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The Ultimate Gift
We all know them.

Rich kids who were raised with everything, and thus appreciate nothing.

Or people who spend their lives consumed with their own pleasure, and thus fail at the most fundamental aspects of life. And miss out on the true joy of living!

The other night my family and I watched the movie "The Ultimate Gift", and I highly recommend it (with some caveats I'll offer at the end). The basic story is this:

A really rich billionaire dies, but his whole family is a bunch of degenerates. So how does he leave his estate? He gives a bit here and a bit there, but to a grandson he gives 12 challenges, with the promise that if he successfully completes them, something will be waiting for him at the end (though that something isn't specified at the beginning).

And the challenges are situations that the grandfather sets up to teach him about the meaning of life. He sends him to a cattle ranch to do manual labour. He empties his trust fund and bank account, rendering him completely broke, so he finds out who his true friends are (hint: they all desert him, so he's left alone). He's asked to give money away to find the joy of giving. And it goes on and on. And in the process he becomes a different person as he learns lessons in life he should have already known.

I really enjoyed it, though I guess it is predictable. It's based on a book written by James Stovall, who is blind. What an amazing thing, to write such a great book without the benefit of eyesight! And the book has a Christian publisher, so it's a great message.

You'll recognize some of the actors, too. James Garner plays the grandfather. Abigail Breslin, who was in Little Miss Sunshine (which I did not like), stars in it. It's well done.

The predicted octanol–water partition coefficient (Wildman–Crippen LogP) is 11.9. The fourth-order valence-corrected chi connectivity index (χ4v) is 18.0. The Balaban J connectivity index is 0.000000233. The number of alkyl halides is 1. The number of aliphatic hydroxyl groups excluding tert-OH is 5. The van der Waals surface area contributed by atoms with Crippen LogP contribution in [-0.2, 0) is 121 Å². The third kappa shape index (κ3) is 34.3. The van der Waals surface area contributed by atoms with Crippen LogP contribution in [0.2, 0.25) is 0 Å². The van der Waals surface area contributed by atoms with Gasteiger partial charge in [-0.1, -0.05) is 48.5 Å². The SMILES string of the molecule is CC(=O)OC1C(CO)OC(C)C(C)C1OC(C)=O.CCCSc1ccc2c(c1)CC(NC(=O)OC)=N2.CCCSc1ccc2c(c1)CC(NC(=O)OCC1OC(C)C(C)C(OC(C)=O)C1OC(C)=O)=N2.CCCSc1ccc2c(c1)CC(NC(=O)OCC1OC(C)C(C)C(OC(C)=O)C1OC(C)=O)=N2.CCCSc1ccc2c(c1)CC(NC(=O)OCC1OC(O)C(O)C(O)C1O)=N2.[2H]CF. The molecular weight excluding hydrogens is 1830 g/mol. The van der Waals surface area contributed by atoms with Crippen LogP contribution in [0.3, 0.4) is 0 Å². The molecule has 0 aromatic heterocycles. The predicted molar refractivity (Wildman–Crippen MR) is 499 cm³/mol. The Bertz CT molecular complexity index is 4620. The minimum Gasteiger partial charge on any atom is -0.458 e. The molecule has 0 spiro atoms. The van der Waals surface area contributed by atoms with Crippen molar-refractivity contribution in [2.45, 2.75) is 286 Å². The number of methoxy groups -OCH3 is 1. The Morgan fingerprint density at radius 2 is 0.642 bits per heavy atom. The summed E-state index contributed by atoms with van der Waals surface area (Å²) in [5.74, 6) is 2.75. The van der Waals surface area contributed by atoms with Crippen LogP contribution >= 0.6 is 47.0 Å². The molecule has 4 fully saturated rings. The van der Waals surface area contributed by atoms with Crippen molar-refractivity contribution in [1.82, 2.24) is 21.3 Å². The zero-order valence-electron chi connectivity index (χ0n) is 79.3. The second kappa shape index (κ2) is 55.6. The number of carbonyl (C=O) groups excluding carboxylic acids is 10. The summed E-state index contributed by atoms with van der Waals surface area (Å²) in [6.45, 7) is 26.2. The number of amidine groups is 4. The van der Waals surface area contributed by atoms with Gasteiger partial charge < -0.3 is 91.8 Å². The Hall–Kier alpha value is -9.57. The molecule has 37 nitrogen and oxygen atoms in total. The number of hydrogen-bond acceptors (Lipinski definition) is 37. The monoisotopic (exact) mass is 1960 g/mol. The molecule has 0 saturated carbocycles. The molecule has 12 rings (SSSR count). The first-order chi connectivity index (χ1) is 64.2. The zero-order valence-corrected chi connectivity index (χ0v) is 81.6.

As for family friendliness, there is one scene where he's kidnapped in Ecuador (it's a long story), and it actually gets quite violent. I think you can still watch it with kids, but just skip over that part. As for language, I'm sorry but I'm not the best judge. We let our kids watch movies with bad language in it if it's only occasional now, so I'm not always on the lookout. I know there are no F-words (I would have noticed that), but I can't promise about the S-word. My gut is that it's not there, but I don't want to promise.

There is some talk of extramarital affairs, and at one point it's implied that a woman wants to sleep with the main character, but if you were a kid I really think that part would go over your head. So I don't think it's bad from that point of view at all.

It's an older movie now (out in 2007), but we just saw it recently and really enjoyed it. But here's what it made me think:

Do we as parents encourage these gifts in our kids? Do we give them the gift of money, the gift of hard work, the gift of gratitude, the gift of true friends, the gift of giving? Or do we just try to make their lives easy? Hard work is its own reward, and often the happiest people on earth are those who go home at the end of the day smelling to high heaven (as Morgan Freeman says in Bruce Almighty). But do we make our kids work hard? Do they help you clean out the garage? Can they weed a flower bed? Can they clean a toilet? Obviously you should wait until they're five or six to start some of these things, but keep it in mind. Hard work is good for you; video games are not.

And what about money? Have you taught your kids to handle money? We started our children on allowance at 4. After that, they had to pay for their own chocolate bars and trinkets. Think about it.

Why not watch this movie together, and then use it to start talking about what's really important in life? We did, and it was really a gift!

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About Me

Name: Sheila

Home: Belleville, Ontario, Canada

About Me: I'm a Christian author of a bunch of books, and a frequent speaker to women's groups and marriage conferences. Best of all, I love homeschooling my daughters, Rebecca and Katie. And I love to knit. Preferably simultaneously.

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